ACSR (Aluminium Conductor Steel-Reinforced) Overview


ACSR (Aluminium Conductor Steel-Reinforced) is a high-capacity, high-strength stranded conductor used primarily in overhead power lines. The outer strands are made of high-purity aluminum, chosen for its excellent conductivity, light weight, and resistance to corrosion. The center strand is steel, providing additional strength to support the conductor’s weight and minimize sag.

Design and Components

The aluminium alloy and temper used for the outer strands in the United States and Canada is normally 1350-H19 and elsewhere is 1370-H19, each with 99.5+% aluminum content. The steel core, typically galvanized to prevent corrosion, allows for higher mechanical tension to be applied to the conductor. Steel also has lower elastic and inelastic deformation due to mechanical loading (e.g., wind and ice) as well as a lower coefficient of thermal expansion under current loading. These properties allow ACSR to sag significantly less than all-aluminium conductors.

Steel Core Types

  • Galvanized Steel (GA2): Regular strength with class A zinc coating.
  • Galvanized Steel (GA5): Ultra-high strength with class A zinc coating.
  • Zinc-5% Aluminium Mischmetal (MA2): Regular strength with improved corrosion resistance.
  • Aluminium-Clad Steel (AW): Provides increased corrosion protection and conductivity, commonly used in coastal applications.


ACSR combines the light weight and conductivity of aluminum with the high tensile strength and durability of steel. The aluminum strands carry most of the electrical current, while the steel core provides the mechanical strength necessary to support the conductor. The steel core is typically galvanized to protect against corrosion.

  • Conductivity: High, due to the aluminum content.
  • Mechanical Strength: Enhanced by the steel core, allowing for higher tension and reduced sag.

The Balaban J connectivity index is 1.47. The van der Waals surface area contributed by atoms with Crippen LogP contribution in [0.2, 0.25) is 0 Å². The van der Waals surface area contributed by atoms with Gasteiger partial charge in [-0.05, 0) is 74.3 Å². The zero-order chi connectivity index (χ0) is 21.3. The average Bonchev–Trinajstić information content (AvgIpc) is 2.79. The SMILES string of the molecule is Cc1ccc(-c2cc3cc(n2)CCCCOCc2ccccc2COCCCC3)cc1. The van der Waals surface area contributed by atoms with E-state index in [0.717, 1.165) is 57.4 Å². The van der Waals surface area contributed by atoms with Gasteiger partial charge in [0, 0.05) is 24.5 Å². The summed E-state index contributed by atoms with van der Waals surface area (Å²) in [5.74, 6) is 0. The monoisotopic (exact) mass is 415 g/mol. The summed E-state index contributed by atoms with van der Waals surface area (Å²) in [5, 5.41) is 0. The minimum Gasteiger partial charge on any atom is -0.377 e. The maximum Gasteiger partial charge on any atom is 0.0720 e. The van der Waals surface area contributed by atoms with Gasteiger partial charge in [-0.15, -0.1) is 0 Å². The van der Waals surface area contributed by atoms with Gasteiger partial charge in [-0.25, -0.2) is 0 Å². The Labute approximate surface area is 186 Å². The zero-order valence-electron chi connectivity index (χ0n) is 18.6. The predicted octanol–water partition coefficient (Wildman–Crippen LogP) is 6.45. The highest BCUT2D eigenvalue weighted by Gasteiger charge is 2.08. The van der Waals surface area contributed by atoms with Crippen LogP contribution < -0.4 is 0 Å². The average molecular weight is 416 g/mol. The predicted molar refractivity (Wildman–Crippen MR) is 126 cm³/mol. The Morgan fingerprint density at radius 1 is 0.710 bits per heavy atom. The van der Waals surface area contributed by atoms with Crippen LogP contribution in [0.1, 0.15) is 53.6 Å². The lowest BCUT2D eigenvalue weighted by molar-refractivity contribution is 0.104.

• Thermal Expansion: Lower compared to all-aluminium conductors, minimizing sag under load.
  • Operating Temperature: Limited to 75°C due to the aluminum annealing. For higher temperatures, Aluminium-Conductor Steel-Supported (ACSS) conductors are used.


  • Skin Effect: Causes current to flow near the surface at higher AC frequencies, increasing resistance. This effect is beneficial as it concentrates current in the low-resistivity aluminum.
  • Proximity Effect: Currents in nearby conductors constrain current distribution within each conductor, increasing effective AC resistance.

Sizing and Lay

ACSR conductors are available in various sizes, denoted by the number of aluminium and steel strands (e.g., 72/7). The lay direction of the outer strands is typically right-hand lay in the USA. For example, an ACSR conductor with 72 aluminium strands and 7 steel strands is referred to as a 72/7 ACSR conductor.

Example Sizes

  • Grosbeak: 26 aluminium strands, 7 steel strands, total conductor area of 322.3 mm².
  • Egret: 30 aluminium strands, 19 steel strands, same total aluminium size but different mechanical characteristics.

Performance Factors

ACSR’s performance in overhead power lines is influenced by several factors, including:

  • Ampacity Ratings: Determined by wind speed, sun intensity, ambient temperature, and maximum conductor temperature. Higher emissivity coatings can improve heat dissipation, increasing ampacity.
  • Mechanical Loading: The steel core’s high tensile strength allows ACSR to withstand mechanical loading from wind and ice, minimizing sag and maintaining structural integrity.


ACSR is widely used in high voltage overhead power lines due to its combination of high strength and conductivity. Variations like aluminum-clad steel are preferred in coastal areas for better corrosion resistance. It is commonly used in applications where high mechanical strength and conductivity are required, such as long-distance power transmission.

Special Designs

  • Trapezoidal Wire (TW): Uses trapezoidal-shaped aluminum strands to increase the cross-sectional area or reduce the overall diameter.
  • Self-Damping (SD): Designed to control wind-induced vibration through internal damping.
  • Aluminium-Conductor Steel-Supported (ACSS): Uses fully annealed aluminum for high-temperature operations.
  • Twisted Pair (TP): Reduces ice/wind galloping and Aeolian vibration by twisting sub-conductors.


Splicing ACSR conductors is essential for maintaining their integrity and performance. Most splices are compression-type (crimps), providing good strength and conductivity. Automatic splices are faster to install and are often used during storm restoration. Special splices are required for SD-type conductors due to their unique construction.

For more detailed information, refer to the following sources: